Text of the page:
One such performance last year triggered a serious controversy. A senior KMDK functionary, K.C.C. Balu, at a Valli Kummi performance in Namakkal district, asked the participants, all girls, to swear that they will marry boys only from their Kongu Vellalar caste. Balu told Frontline that he did not force any girl to make the promise. “Neither did I demean any particular caste. We are a peasant community. Educated girls are reluctant to marry our boys who do farming and animal husbandry. Many of our boys, even after the age of 40, remain unmarried. It is a serious social issue for us,” he said.

But the video went viral, forcing him and his party to issue apologetic explanations. In fact, the KMDK was forced to replace its Namakkal candidate S. Sooriyamoorthi when an old video clip of his speech against Dalits marrying Kongu Vellalar girls kicked up a row.

This caste-appropriated ancient art form has seen a sudden spurt in popularity and its spin-offs are seen everywhere. There are many institutes that teach the art and vathiyars or teachers like Balu, a politician-cum-caste mobiliser, are in high demand across the Kongu region. “I recently organised Valli Kummi at Pallipalayam in Namakkal district. People trust us,” said Balu, who is confident that mobilisation through Valli Kummi will benefit their alliance. On February 4 this year, he organised a Valli Kummi at Perundurai town in which 16,000 women performed during a party conference. “It has entered the Guinness Book of World Records,” he said proudly. His party also organised a Kongu Women’s Conference at Senthamangalam recently on “Saving Kongu Women’s honour.”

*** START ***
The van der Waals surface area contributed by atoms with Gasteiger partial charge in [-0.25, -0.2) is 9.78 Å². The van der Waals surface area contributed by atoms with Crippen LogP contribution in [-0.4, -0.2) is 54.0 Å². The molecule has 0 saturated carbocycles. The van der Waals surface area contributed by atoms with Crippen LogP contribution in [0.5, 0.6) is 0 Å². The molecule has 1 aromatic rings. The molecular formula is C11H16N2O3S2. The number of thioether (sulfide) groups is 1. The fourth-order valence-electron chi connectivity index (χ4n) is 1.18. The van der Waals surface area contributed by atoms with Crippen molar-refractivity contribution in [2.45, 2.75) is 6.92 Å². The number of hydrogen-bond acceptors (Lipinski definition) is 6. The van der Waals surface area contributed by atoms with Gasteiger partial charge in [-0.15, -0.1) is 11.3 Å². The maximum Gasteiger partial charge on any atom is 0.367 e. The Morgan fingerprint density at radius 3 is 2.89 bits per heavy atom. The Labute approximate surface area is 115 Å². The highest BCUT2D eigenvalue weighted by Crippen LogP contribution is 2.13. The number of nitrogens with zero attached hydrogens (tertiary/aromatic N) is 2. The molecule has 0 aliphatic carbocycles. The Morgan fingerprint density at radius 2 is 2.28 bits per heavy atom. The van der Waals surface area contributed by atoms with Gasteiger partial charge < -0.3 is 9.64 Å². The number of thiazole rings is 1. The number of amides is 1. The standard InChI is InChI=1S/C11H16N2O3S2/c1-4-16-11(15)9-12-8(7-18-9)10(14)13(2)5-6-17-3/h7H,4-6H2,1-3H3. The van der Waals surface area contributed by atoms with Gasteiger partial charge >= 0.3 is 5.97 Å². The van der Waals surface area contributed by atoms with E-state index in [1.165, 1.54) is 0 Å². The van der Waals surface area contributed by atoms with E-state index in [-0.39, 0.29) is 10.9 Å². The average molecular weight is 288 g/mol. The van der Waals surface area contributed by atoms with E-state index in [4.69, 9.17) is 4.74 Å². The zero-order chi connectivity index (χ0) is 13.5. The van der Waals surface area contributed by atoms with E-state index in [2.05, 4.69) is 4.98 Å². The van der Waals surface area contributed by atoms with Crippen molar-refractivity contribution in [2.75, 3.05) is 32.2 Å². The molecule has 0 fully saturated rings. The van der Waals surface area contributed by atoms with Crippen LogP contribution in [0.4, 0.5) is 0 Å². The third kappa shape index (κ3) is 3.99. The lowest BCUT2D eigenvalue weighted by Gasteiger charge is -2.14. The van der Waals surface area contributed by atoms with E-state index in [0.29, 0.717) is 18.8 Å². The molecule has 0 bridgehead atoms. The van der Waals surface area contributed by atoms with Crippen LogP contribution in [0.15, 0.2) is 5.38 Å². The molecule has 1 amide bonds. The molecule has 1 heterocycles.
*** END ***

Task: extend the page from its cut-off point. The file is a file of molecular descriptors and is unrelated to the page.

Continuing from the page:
Mix of caste and regionalism 

Such consolidation of a particular social group benefits major political parties in a tough multi-cornered electoral contest, as the parties show no qualms in allying with caste outfits, as the DMK has done with KMDK and the BJP with the PMK. The AIADMK is not an exception either. One must note, however, that while caste mobilisation helps such outfits promote identity politics it also bares the high prevalence of patriarchy among the groups and their collective fear of alienating family assets.

The BJP is no stranger to mobilising caste and religion for electoral gains. Its government at the Centre chose this election year to confer the Padma Shri on the 87-year-old grand old man of Valli Kummi, M. Badrappan of Mettupalayam. “It was a male-dominated form. I made it gender neutral,” said Badrappan. But he is averse to exploiting the art for ulterior purposes.

The BJP hopes to poll a higher percentage of votes in the Kongu belt this time. The party has a 30 to 35 per cent vote share in Coimbatore and Kanyakumari (where it has fielded veteran Pon Radhakrishnan), and it harbours high hopes in these two constituencies. In other seats, the party is expected to register a marginal vote share increase.

After some meticulous groundwork, the DMK seems to have regained its confidence in the region. After a decade, it has fielded a candidate in Coimbatore. It is also fighting it out in Salem, Erode, Pollachi and Nilgiris, while assigning Namakkal (on the Rising Sun symbol), Karur and Tirupur to its allies. DMK strategists are upbeat about repeating the party’s 2019 performance in this Lok Sabha election and, subsequently, in the 2026 Assembly election.

The Kongu region is a heady cocktail of caste and regionalism that presents a challenge to every political party that steps in. This election too promises to brew into a potent battle.